I didn't get home till one, and Mother was more than upset, to say the least. But she didn't say anything that night.
"Who was that negro boy who brought you home last night," she asked at breakfast the next morning. "He looked a lot older than you."
"His name it Topher."
"What kind of a name is 'Topher," Robbie chimed in with his two-cents.
"Never you mind," Mother told him and turned back to me. She rested her elbows on the table and settled her chin in her palms. "So who was he?"
"A person I met at the support group last night."
"Person? And how old is this 'person'?"
"He's older than me, if that's what you're asking."
"I distinctly heard the question 'and how old is this person' come from my mouth in my voice. That's the question I'm asking."
"Twenty-three? Danielle Lynn have you lost your ever-loving mind?"
"Dani's got a boyfriend," Gina asked over her breakfast, suddenly interested.
"Dani's got a boy-friend, Dani's got a boy-friend."
Mother would tolerate none of that.
"Robbie, you shut your mouth right now."
He did so, but continued to hum in the same cadence.
"I won't tell you twice. As God is my witness, I've never hit any of you children, but I swear, child-of-my-body, if you don't stop that right now, I'll slap you so hard in the mouth, you'll have to turn your chair around to eat.
"Whatever happened to respect in this household?"
Not a child dared blink, much less answer.
"Now eat your breakfast and be quiet, or I'll sell you to the gypsies."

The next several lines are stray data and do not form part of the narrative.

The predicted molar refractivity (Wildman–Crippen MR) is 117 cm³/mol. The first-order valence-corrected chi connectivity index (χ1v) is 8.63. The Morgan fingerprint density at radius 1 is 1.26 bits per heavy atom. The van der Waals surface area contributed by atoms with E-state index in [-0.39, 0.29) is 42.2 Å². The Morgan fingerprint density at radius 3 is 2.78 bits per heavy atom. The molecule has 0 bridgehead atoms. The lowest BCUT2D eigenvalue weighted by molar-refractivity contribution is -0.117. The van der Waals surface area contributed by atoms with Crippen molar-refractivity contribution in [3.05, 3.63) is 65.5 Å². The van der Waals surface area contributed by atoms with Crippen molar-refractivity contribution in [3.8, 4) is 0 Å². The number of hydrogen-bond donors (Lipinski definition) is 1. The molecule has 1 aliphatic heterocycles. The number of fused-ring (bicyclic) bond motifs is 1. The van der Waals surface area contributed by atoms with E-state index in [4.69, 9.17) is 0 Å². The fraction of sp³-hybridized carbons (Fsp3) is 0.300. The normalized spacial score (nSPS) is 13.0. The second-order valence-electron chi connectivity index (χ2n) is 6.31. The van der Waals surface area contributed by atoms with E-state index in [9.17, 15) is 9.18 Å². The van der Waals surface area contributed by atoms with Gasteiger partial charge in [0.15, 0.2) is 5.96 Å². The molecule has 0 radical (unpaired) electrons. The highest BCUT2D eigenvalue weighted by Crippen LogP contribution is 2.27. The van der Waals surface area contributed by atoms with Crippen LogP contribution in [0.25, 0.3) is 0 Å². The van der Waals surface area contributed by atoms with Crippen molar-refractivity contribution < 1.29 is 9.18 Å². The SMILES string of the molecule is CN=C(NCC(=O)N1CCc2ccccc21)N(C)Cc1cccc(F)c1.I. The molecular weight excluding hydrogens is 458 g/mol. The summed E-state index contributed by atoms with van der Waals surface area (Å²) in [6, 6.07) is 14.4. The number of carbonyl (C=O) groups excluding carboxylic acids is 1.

She turned back to me.
"Twenty-three?" Her eyebrows went up.
"Girl, you know a boy his age only wants one thing."
"Mother, how many times do I have to say this? I'm not a girl. You have nothing to worry about."
"Good, 'cause I could have sworn that I saw a person who looked remarkably like you comin' home on a motorcycle with a boy seven years older than itself at one o'clock in the damned morning! Now, correct me if I'm wrong but—vagina of no vagina—that looks like a recipe for bad news. What do you think?"
"Mother," Robbie asked, suddenly looking gravely ill.
"WHAT IS IT," she thundered.
"May I be excused? This girl talk is making me queasy."
She looked at him, and transformed instantly from She-Hulk to suburban mother.
"Yes you may. And don't forget to brush your teeth."
She turned back to me, fierce-eyed again.
"Well Dani, what is your masterful analysis of that situation?"
"I should point out, in my defense, that I know something else about the situation."
"Oh? And what is that? Do share with the rest of the class."
"He's a Rarebit Mother."
"What? How do you know?
"Wait, don't answer that. The only way you could know that for sure better not have happened."
"I didn't tell him until after he told me he's a Rarebit. He knew all about it."
"So why were you so late getting home?"
"Really Mother, do you think I'd not blow off curfew for a chance to talk to another Rarebit? I've never met somebody else like me, not even at that hospital in Dallas. And I may never get another chance."
"You certainly won't, young...youngster, if you miss your curfew by three hours again. Not until you're old and gray, so you better make up you mind to start following some rules around here."
She was overreacting, I thought, but I tried to see it from her point-of-view. I suppose she's required to see the worst in any situation like this. At least she was trying to see my point.
But those terms she used. There had to be a better way.